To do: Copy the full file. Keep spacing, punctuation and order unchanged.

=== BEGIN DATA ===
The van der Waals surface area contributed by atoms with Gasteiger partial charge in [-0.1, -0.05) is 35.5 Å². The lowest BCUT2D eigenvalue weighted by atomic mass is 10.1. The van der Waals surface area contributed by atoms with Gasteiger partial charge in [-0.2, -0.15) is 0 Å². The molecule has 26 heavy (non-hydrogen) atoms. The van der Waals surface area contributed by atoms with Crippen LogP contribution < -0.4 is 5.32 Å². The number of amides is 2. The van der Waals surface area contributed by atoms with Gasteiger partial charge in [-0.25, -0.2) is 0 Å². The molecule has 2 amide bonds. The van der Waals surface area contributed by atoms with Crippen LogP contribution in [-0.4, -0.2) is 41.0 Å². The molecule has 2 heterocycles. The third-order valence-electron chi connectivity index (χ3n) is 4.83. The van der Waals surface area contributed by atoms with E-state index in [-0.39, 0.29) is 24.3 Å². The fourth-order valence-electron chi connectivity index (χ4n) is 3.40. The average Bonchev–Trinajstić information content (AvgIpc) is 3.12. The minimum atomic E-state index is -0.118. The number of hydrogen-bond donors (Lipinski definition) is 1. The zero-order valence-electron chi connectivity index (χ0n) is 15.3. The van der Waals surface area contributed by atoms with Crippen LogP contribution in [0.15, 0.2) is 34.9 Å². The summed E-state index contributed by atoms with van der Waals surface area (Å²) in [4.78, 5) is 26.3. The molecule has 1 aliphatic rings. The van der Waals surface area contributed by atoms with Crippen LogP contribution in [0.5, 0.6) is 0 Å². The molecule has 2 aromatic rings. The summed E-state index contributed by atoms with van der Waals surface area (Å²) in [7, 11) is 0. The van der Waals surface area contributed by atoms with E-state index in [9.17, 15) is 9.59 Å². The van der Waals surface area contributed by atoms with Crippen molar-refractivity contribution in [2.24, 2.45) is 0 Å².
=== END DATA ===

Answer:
The van der Waals surface area contributed by atoms with Gasteiger partial charge in [-0.1, -0.05) is 35.5 Å². The lowest BCUT2D eigenvalue weighted by atomic mass is 10.1. The van der Waals surface area contributed by atoms with Gasteiger partial charge in [-0.2, -0.15) is 0 Å². The molecule has 26 heavy (non-hydrogen) atoms. The van der Waals surface area contributed by atoms with Crippen LogP contribution < -0.4 is 5.32 Å². The number of amides is 2. The van der Waals surface area contributed by atoms with Gasteiger partial charge in [-0.25, -0.2) is 0 Å². The molecule has 2 amide bonds. The van der Waals surface area contributed by atoms with Crippen LogP contribution in [-0.4, -0.2) is 41.0 Å². The molecule has 2 heterocycles. The third-order valence-electron chi connectivity index (χ3n) is 4.83. The van der Waals surface area contributed by atoms with E-state index in [-0.39, 0.29) is 24.3 Å². The fourth-order valence-electron chi connectivity index (χ4n) is 3.40. The average Bonchev–Trinajstić information content (AvgIpc) is 3.12. The minimum atomic E-state index is -0.118. The number of hydrogen-bond donors (Lipinski definition) is 1. The zero-order valence-electron chi connectivity index (χ0n) is 15.3. The van der Waals surface area contributed by atoms with Crippen LogP contribution in [0.15, 0.2) is 34.9 Å². The summed E-state index contributed by atoms with van der Waals surface area (Å²) in [4.78, 5) is 26.3. The molecule has 1 aliphatic rings. The van der Waals surface area contributed by atoms with Crippen LogP contribution in [0.5, 0.6) is 0 Å². The molecule has 2 aromatic rings. The summed E-state index contributed by atoms with van der Waals surface area (Å²) in [7, 11) is 0. The van der Waals surface area contributed by atoms with E-state index in [9.17, 15) is 9.59 Å². The van der Waals surface area contributed by atoms with Crippen molar-refractivity contribution in [2.24, 2.45) is 0 Å².